Dianne Touchell was born in 1966 in Fremantle, Western Australia, where she also grew up. As a child, she developed a great passion for music and books. At age twelve, she won a scholarship to a music school, where she learned to sing and play the cello. While studying art at university, Dianne Touchell also worked as a bar singer and sold fish and chips. After taking time to travel extensively, she settled down as a bookseller in Perth and began to write.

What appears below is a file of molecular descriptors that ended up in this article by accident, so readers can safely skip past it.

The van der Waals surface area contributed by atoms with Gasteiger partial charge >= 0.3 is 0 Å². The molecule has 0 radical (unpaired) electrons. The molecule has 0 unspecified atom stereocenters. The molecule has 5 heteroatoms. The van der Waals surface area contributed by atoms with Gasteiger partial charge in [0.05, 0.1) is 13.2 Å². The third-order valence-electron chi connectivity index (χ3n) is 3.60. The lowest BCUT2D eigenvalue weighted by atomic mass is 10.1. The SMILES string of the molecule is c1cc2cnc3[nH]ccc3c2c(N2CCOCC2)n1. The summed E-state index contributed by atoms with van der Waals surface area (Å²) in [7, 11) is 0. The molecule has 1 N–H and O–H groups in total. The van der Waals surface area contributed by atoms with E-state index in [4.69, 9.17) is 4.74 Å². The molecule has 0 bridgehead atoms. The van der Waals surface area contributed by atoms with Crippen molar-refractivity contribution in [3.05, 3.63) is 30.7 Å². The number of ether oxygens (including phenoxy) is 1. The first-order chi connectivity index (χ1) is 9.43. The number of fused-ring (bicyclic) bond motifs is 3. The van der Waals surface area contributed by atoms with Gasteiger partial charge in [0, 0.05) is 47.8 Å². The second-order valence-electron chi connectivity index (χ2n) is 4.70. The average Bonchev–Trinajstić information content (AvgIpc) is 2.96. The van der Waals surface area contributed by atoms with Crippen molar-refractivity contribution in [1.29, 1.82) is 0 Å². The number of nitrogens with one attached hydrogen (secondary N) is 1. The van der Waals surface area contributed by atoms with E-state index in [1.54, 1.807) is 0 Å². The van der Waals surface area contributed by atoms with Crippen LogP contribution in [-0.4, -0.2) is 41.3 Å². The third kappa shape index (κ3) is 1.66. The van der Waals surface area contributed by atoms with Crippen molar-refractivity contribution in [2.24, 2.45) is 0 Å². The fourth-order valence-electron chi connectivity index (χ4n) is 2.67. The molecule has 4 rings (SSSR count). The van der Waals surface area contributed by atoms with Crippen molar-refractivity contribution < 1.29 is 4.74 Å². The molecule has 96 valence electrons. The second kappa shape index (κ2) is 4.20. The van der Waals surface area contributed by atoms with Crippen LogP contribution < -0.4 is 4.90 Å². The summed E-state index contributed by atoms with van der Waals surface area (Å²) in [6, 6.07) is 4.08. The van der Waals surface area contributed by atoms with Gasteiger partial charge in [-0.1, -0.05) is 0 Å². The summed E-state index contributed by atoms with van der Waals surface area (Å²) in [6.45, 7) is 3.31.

Her début novel for children ages 15 and up, »Creepy & Maud« (2012), was nominated by the Children’s Book Council of Australia for the 2013 Book of the Year award and was enthusiastically received by the Australian press. It tells an unusual teenage love story: Creepy and Maud are neighbors who go to the same school and increasingly have conversations by writing on their windows. With his grim and reserved demeanor, Creepy lives up to his nickname, but he also has the remarkable ability to draw the cleverest conclusions from everything he reads and hears. Maud suffers from a rare psychological ailment that causes her to pull her hair out all over her body while her parents, who drink red wine at breakfast, schlep her to therapists. In their encounters with each other, Creepy and Maud find new strength and self-acceptance. Touchell’s next young adult novel »A Small Madness« (2015) is about having sex for the first time. Rose and Michael are in love, their »first time« is affectionate and timid, but they do not use a condom and after two months without menstruating Rose’s pregnancy test comes back positive. Under great pressure from the people around them, Michael and Rose remain in denial until Rose ultimately kills the baby. »Dianne Touchell’s novel neither accuses nor makes judgments, it simply tells an old story that is not at all outdated« (»ZEIT«). Touchell’s most recent novel »Forgetting Foster« (2016) addresses the problem of Alzheimer’s disease: Foster’s father Malcolm, a financial expert, begins to forget small things like turning off the stove or an appointment at work. But the instances start increasing and Foster starts to fear that his father could gradually lose all their shared memories and forget who his son is. Foster tries to process the situation by simulating battles with his toy soldiers and making his father the character of the powerful general who can no long remember his many war maneuvers. With her vividly narrated story of erasure, Touchell inspires the reader the contemplate what memories mean to people and what remains after one has forgotten all his preference and aversions.